However, the money must come from somewhere. I'm sure that there is waste elsewhere in the system, but I know for a fact there is significant waste in the (SDSU) Student Tech Fellow Program.

    I'm not saying to kill the whole program. I'm not saying that it should be cut at all. I am saying that something must be done to make it worth its money. I am quite certain that the taxpayers don't want to pay $20 an hour to sit in an empty computer lab and type up this post.

  2. Kyle, get back to work! Someone's hard drive needs you!

    Of course, a half cut like Kyle's comment suggests is small potatoes compared to the $2 million someone in the legislature apparently wants to save by cutting the Opportunity Scholarship.

  3. I was a Technology Fellow at South Dakota State University for three years. I was accepted into the program the first year that it began, so perhaps I can add a little bit to the conversation. During my freshman year, I worked as an assistant to the computer specialist for the College of Arts and Science. At that time, I was his only assistant, and there was always more than enough work to go around for the two of us. When the Technology Fellowship program began, it opened up an opportunity for students, including myself, to learn valuable skills and gain work experience in an area that was desperately needed.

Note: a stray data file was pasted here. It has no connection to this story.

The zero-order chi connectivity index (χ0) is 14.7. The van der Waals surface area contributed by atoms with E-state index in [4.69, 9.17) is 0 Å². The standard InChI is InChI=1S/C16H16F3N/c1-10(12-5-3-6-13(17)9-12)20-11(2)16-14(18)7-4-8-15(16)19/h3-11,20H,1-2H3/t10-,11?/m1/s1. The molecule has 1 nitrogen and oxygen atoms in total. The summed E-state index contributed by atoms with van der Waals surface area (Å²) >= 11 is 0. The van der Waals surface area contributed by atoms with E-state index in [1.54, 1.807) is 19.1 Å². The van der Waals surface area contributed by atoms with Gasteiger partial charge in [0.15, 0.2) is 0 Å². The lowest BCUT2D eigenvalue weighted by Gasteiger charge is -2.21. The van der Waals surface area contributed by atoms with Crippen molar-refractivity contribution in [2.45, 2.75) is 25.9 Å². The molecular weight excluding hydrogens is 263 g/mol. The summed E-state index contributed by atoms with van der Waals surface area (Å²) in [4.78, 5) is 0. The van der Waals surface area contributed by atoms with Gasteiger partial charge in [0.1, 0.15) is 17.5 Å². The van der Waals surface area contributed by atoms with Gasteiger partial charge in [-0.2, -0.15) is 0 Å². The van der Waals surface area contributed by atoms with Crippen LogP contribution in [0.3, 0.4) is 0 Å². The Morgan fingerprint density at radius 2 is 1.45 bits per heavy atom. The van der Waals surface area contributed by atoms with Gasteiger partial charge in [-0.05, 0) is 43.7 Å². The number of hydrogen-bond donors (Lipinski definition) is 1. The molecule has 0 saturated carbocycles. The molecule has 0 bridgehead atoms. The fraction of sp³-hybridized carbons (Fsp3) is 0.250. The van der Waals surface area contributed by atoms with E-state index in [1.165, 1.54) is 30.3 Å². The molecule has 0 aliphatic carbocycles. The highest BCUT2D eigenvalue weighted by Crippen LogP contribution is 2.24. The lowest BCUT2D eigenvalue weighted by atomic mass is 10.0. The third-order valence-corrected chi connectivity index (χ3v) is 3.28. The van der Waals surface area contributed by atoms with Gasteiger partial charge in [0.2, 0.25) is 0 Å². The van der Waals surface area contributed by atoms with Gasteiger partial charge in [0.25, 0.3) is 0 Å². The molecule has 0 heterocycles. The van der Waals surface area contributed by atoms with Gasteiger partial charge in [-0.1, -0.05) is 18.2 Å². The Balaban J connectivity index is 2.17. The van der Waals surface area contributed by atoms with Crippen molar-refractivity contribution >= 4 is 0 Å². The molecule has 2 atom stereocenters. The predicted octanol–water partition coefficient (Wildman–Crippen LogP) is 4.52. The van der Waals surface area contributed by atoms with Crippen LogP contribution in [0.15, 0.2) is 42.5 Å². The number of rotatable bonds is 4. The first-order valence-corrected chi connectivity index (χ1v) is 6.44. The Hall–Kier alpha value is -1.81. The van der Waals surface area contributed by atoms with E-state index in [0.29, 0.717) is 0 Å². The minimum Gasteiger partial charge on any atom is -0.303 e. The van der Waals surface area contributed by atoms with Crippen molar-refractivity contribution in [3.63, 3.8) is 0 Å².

I cannot speak as to what the program has become, only what it was when I was in it. One of the reasons that the pay per hour has gotten so high is because the program pays the equivalent of 32 credit hours of tuition and fees for the academic year. In exchange, you are required to work ten hours a week and attend one hour a week of training. When the program began, tuition and fees were much lower than they are now. If I recall correctly, the hourly wage ended up being around $10 an hour when I started and was around $12-13 when I graduated.

    Depending on where you wanted to focus your skills, the Technology Fellows were utilized for a wide variety of reasons. (At least they were in the College of Arts and Science.) For example, in my position, each day was different. I assisted faculty in learning how to incorporate technology in the classroom by training them on how to use PowerPoint or how to create a basic website where they could put up class notes or other supplementary materials of interest. I also provided necessary hardware and software support, working to troubleshoot computers that were not working properly or installing required upgrades to keep everything up to date. This position also led to summer opportunities working in the computer repair center and with distance education to develop web-based course software. I could go on and on about all of the things I was able to do as a Technology Fellow, but the short of it is that this was a worthwhile program that gave me opportunities and skills I could not have obtained elsewhere as an undergraduate.